By Roshni Kanabar, Optometrist and Clinical Advisor at the Association of Optometrists
Everyone recognises that smoking is harmful to our health, it increases our risk of cancer and damages our heart, but do you know that smoking can cause sight loss as well?
Despite this, people rarely think of their eyes when considering the ill effects of lighting up. There are almost seven million smokers in the UK, yet only a fifth of the population draw the connection.
As an optometrist, I know that smokers are four times more likely to develop age-related macular degeneration, up to 10 years prematurely, and that they are twice as likely to develop conditions which can lead to other sight threatening eye disease, such as glaucoma and cataracts. Which is why I rank quitting smoking the single most important thing you can do to protect your eye health.
Smoking and eye disease
Smokers are at increased risk of a number eye conditions including:
1 Age-related macular degeneration (AMD)
AMD is the leading cause of blindness in the UK and affects the central part of your vision which can make everyday activities, such as reading or even recognising faces, difficult or impossible. There are two types of AMD – wet AMD, which can often be treated with injections in the eye if caught early enough, and dry AMD, for which there is currently very little effective treatment.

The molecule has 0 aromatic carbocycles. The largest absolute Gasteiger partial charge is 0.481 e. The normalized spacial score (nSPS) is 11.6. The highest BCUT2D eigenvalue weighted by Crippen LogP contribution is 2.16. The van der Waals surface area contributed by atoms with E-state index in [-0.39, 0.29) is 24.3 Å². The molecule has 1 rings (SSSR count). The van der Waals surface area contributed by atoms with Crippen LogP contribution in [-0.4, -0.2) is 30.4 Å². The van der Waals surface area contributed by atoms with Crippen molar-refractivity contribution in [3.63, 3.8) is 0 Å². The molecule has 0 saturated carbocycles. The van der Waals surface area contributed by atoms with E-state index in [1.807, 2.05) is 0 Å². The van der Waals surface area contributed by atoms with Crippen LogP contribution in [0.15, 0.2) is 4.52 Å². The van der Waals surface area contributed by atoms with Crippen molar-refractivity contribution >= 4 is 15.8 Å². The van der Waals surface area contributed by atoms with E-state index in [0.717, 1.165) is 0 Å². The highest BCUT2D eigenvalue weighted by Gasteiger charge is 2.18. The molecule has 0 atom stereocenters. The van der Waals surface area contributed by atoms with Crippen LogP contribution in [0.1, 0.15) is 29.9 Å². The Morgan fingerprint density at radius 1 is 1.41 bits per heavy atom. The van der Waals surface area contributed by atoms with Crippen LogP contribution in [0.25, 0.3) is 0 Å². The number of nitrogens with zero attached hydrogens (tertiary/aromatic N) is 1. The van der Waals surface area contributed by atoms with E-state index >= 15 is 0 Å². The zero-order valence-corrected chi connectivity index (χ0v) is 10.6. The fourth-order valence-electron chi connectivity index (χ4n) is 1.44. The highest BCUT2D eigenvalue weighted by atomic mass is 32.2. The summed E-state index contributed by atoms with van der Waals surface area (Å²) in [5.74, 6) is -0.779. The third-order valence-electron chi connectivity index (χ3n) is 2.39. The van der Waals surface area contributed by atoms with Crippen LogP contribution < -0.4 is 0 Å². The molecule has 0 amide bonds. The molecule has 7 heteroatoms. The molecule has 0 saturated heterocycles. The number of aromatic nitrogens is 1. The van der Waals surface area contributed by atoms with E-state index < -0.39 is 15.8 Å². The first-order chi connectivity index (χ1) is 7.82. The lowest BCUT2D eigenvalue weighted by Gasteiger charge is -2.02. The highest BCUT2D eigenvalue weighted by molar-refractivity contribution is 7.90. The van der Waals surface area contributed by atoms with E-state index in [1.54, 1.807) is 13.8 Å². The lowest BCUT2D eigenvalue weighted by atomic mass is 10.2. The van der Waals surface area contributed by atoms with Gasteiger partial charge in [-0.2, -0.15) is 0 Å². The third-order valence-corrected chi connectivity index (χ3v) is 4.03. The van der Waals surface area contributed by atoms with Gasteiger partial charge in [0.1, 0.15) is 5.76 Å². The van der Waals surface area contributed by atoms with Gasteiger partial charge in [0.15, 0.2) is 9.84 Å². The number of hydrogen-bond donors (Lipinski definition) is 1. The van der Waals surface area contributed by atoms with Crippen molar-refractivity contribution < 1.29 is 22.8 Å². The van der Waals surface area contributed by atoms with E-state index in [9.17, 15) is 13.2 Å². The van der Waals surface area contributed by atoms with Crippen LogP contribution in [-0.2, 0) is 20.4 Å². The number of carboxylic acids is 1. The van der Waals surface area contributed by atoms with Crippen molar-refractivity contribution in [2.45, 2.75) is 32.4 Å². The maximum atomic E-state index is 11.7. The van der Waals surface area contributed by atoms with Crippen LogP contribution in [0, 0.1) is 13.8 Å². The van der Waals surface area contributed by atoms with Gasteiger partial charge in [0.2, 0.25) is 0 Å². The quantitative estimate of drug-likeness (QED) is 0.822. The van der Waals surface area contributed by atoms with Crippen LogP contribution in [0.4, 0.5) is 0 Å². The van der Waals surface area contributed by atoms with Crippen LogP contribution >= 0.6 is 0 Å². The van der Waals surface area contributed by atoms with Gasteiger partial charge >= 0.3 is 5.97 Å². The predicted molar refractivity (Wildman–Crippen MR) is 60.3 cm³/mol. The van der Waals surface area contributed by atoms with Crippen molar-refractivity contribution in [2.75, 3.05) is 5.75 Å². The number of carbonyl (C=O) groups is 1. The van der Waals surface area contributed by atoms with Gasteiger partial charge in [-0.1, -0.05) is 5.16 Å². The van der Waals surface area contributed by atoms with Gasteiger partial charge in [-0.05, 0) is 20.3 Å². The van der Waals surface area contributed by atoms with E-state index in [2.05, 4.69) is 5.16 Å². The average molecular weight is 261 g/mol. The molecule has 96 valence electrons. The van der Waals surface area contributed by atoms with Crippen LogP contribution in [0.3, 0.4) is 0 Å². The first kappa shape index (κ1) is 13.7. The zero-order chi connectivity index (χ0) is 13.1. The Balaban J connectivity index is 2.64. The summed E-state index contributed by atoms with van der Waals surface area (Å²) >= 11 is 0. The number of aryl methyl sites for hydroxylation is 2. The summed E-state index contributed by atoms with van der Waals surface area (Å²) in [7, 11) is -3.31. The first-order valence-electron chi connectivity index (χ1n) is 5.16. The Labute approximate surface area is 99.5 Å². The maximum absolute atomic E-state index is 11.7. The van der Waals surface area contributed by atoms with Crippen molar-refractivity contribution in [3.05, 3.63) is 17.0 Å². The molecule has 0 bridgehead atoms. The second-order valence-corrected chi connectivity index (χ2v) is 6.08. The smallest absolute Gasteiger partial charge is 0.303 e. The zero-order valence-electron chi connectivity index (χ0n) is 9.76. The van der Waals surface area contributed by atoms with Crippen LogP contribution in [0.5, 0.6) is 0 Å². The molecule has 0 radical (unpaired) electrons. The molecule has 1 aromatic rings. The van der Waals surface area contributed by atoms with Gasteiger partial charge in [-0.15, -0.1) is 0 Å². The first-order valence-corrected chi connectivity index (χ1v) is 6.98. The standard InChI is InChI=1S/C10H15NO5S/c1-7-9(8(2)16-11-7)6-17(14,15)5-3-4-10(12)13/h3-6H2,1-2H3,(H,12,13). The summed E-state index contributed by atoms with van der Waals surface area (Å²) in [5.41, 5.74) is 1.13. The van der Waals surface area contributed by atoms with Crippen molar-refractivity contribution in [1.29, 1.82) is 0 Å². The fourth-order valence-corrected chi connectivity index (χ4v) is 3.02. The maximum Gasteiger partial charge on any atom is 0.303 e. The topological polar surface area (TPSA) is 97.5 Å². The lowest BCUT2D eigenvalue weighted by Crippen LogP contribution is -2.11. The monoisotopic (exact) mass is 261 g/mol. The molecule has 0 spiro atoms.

When the lens inside your eye becomes cloudy it is called cataract. Smoking doubles your risk of developing cataracts and often at an earlier age.
Smokers are at least twice as likely to develop uveitis – a condition where the middle layer of the eyeball becomes inflamed, causing eye pain and changes to your vision. The condition can also lead to secondary conditions, such as glaucoma and cataracts.
4 Diabetic retinopathy
If you suffer from diabetes, smoking increases your risk of developing retinopathy, where the blood vessels in the retina at the back of the eye become damaged. This often causes blurred vision and dark spots and can lead to permanent loss of vision.
Where to get help
For help to stop you can get support from your local healthy living opticians and the NHS, which provides a free personal quit plan www.nhs.uk/smokefree
Whether you are a smoker or not, it’s important to visit your optometrist regularly to have a full eye health check – so any conditions can be identified and treated early.
To find out more visit www.aop.org.uk/patients
About the Association of Optometrists
The Association of Optometrists (AOP) is the leading representative membership organisation for optometrists in the UK. We support over 82% of practising optometrists, to fulfil their professional roles to protect the nation’s eye health. For more information, visit www.aop.org.uk